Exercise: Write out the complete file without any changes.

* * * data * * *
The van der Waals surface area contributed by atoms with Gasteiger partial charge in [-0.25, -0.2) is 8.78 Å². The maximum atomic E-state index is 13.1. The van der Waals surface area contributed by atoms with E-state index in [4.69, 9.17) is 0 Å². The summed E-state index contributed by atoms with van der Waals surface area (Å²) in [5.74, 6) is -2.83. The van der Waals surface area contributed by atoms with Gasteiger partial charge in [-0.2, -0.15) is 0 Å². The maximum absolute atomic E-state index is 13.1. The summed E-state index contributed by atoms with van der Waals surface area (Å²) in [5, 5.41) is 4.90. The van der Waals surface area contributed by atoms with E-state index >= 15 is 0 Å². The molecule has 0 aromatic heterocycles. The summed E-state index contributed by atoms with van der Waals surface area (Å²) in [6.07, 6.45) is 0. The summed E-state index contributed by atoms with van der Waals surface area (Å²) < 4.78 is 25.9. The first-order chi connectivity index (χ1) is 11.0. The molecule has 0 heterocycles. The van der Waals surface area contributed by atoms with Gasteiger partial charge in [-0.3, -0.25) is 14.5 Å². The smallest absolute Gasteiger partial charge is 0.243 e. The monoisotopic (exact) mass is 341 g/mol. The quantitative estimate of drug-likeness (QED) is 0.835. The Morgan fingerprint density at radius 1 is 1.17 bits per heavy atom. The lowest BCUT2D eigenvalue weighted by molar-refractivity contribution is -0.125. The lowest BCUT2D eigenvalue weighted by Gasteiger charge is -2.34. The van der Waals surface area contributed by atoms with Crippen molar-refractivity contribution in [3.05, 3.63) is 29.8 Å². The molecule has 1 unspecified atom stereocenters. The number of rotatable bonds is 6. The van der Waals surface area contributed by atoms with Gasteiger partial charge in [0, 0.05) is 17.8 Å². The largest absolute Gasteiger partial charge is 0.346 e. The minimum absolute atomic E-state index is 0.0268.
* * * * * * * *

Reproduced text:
The van der Waals surface area contributed by atoms with Gasteiger partial charge in [-0.25, -0.2) is 8.78 Å². The maximum atomic E-state index is 13.1. The van der Waals surface area contributed by atoms with E-state index in [4.69, 9.17) is 0 Å². The summed E-state index contributed by atoms with van der Waals surface area (Å²) in [5.74, 6) is -2.83. The van der Waals surface area contributed by atoms with Gasteiger partial charge in [-0.2, -0.15) is 0 Å². The maximum absolute atomic E-state index is 13.1. The summed E-state index contributed by atoms with van der Waals surface area (Å²) in [5, 5.41) is 4.90. The van der Waals surface area contributed by atoms with E-state index >= 15 is 0 Å². The molecule has 0 aromatic heterocycles. The summed E-state index contributed by atoms with van der Waals surface area (Å²) in [6.07, 6.45) is 0. The summed E-state index contributed by atoms with van der Waals surface area (Å²) < 4.78 is 25.9. The first-order chi connectivity index (χ1) is 11.0. The molecule has 0 heterocycles. The van der Waals surface area contributed by atoms with Gasteiger partial charge in [-0.3, -0.25) is 14.5 Å². The smallest absolute Gasteiger partial charge is 0.243 e. The monoisotopic (exact) mass is 341 g/mol. The quantitative estimate of drug-likeness (QED) is 0.835. The Morgan fingerprint density at radius 1 is 1.17 bits per heavy atom. The lowest BCUT2D eigenvalue weighted by molar-refractivity contribution is -0.125. The lowest BCUT2D eigenvalue weighted by Gasteiger charge is -2.34. The van der Waals surface area contributed by atoms with Crippen molar-refractivity contribution in [3.05, 3.63) is 29.8 Å². The molecule has 1 unspecified atom stereocenters. The number of rotatable bonds is 6. The van der Waals surface area contributed by atoms with Gasteiger partial charge in [0, 0.05) is 17.8 Å². The largest absolute Gasteiger partial charge is 0.346 e. The minimum absolute atomic E-state index is 0.0268.